On 2013-01-24 10:13, Mario Zechner wrote:
> Can you give more technical details? i.e. what are the limitations, what GC is used, is JNI supported, is this based on VMKit?
1. RoboVM can not and never will be able to load Java bytecode
dynamically. Bytecode is compiled ahead-of-time into machine code and
linked into a single binary. So you could say that RoboVM isn't really a
virtual machine since it doesn't interpret bytecode. This is by design
since non jailbroken iOS devices wouldn't allow JITted code to be run
(memory pages cannot be made executable in iOS). Since bytecode cannot
be loaded dynamically there are never more than two classloaders in a
RoboVM app, the boot classloader and user classloader.
2. No JNI through dynamic library loading. Apple doesn't allow iOS apps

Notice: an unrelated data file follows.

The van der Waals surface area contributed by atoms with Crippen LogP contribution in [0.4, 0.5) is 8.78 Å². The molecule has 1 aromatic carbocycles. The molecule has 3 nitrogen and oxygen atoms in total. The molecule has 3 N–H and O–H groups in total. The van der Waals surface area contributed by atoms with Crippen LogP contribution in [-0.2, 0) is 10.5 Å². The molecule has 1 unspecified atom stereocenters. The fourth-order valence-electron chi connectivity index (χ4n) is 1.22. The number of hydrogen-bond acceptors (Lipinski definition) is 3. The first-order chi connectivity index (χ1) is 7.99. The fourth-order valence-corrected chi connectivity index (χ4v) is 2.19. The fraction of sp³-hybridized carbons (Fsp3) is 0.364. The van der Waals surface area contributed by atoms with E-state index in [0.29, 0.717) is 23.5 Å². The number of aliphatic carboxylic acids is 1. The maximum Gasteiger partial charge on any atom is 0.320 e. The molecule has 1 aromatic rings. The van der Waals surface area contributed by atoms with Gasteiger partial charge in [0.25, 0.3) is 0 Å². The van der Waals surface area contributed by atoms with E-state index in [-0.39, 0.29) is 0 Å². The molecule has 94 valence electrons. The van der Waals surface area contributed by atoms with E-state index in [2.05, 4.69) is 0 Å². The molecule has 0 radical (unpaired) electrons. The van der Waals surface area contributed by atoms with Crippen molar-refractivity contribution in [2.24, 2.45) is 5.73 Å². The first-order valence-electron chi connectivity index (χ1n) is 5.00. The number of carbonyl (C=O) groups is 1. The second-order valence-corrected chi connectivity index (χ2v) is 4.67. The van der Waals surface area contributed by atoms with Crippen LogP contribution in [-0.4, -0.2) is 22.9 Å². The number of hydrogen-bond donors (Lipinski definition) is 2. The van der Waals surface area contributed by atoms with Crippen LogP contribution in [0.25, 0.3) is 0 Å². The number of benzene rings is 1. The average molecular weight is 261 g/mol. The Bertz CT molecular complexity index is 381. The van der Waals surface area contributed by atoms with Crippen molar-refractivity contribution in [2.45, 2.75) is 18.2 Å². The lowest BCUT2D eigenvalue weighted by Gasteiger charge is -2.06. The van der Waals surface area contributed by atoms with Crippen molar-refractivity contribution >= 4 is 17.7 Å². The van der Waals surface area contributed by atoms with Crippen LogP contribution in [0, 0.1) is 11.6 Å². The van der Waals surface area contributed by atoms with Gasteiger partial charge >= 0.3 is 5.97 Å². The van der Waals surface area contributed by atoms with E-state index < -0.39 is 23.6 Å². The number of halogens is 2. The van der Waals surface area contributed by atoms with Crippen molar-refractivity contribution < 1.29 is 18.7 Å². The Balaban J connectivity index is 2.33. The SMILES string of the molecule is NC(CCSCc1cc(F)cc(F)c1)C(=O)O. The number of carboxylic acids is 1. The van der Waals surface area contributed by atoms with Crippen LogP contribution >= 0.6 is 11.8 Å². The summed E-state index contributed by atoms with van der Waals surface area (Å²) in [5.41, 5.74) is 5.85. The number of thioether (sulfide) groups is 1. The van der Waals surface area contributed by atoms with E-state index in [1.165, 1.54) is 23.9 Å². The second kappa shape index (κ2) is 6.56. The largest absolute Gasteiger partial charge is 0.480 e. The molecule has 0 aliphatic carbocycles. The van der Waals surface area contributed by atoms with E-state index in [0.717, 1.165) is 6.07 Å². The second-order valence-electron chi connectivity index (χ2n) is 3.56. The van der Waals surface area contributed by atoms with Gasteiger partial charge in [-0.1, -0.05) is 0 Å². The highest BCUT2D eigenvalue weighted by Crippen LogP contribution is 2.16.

in the App Store that include dynamic libraries.
Yes, RoboVM implements JNI but on iOS the JNI library code has to be
statically linked into the executable. Statically linked JNI code in
user classes hasn't actually been implemented yet but it should be
trivial since it has already been done for the core classes. We've
implemented as much of the JNI API as have been needed so far. If you
want to know exactly how much please see the JNI API implementation in
RoboVM uses the Boehm-Demers-Weiser  as used by many other projects.
The stack, static data areas and data structures used by the vm code are
scanned conservatively while Java objects are precisely GCed.
RoboVM is not based on VMKit but we do use LLVM for the machine code
Are you working on something that you would consider using RoboVM for?
Please let me know the details and I will try to tell you whether RoboVM
will fit your needs in the future once it matures.